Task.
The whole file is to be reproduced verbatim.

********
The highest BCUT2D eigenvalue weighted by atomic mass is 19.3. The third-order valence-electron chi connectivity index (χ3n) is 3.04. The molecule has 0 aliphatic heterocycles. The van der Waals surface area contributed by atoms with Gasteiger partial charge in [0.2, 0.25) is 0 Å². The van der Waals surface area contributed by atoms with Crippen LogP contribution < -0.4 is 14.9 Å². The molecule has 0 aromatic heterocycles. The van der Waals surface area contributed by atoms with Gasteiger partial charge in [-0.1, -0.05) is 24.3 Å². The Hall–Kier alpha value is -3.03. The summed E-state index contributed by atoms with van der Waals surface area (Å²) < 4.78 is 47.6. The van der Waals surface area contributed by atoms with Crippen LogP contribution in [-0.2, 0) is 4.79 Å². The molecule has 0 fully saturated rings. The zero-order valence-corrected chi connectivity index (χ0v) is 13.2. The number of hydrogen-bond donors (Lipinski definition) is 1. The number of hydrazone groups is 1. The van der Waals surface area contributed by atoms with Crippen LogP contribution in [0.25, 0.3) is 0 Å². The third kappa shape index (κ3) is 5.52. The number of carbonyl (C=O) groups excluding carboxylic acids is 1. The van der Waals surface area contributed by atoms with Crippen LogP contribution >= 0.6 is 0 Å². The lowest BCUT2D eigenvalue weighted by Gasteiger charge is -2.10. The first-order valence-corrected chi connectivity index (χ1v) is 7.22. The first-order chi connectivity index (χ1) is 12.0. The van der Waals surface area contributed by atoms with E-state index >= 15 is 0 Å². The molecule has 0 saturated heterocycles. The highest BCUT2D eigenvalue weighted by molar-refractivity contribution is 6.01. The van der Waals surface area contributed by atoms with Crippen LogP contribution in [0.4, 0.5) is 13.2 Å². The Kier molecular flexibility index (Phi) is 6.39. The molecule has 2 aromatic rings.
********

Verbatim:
The highest BCUT2D eigenvalue weighted by atomic mass is 19.3. The third-order valence-electron chi connectivity index (χ3n) is 3.04. The molecule has 0 aliphatic heterocycles. The van der Waals surface area contributed by atoms with Gasteiger partial charge in [0.2, 0.25) is 0 Å². The van der Waals surface area contributed by atoms with Crippen LogP contribution < -0.4 is 14.9 Å². The molecule has 0 aromatic heterocycles. The van der Waals surface area contributed by atoms with Gasteiger partial charge in [-0.1, -0.05) is 24.3 Å². The Hall–Kier alpha value is -3.03. The summed E-state index contributed by atoms with van der Waals surface area (Å²) < 4.78 is 47.6. The van der Waals surface area contributed by atoms with Crippen LogP contribution in [-0.2, 0) is 4.79 Å². The molecule has 0 fully saturated rings. The zero-order valence-corrected chi connectivity index (χ0v) is 13.2. The number of hydrogen-bond donors (Lipinski definition) is 1. The number of hydrazone groups is 1. The van der Waals surface area contributed by atoms with Crippen LogP contribution in [0.25, 0.3) is 0 Å². The third kappa shape index (κ3) is 5.52. The number of carbonyl (C=O) groups excluding carboxylic acids is 1. The van der Waals surface area contributed by atoms with Crippen LogP contribution >= 0.6 is 0 Å². The lowest BCUT2D eigenvalue weighted by Gasteiger charge is -2.10. The first-order valence-corrected chi connectivity index (χ1v) is 7.22. The first-order chi connectivity index (χ1) is 12.0. The van der Waals surface area contributed by atoms with E-state index >= 15 is 0 Å². The molecule has 0 saturated heterocycles. The highest BCUT2D eigenvalue weighted by molar-refractivity contribution is 6.01. The van der Waals surface area contributed by atoms with Crippen LogP contribution in [0.4, 0.5) is 13.2 Å². The Kier molecular flexibility index (Phi) is 6.39. The molecule has 2 aromatic rings.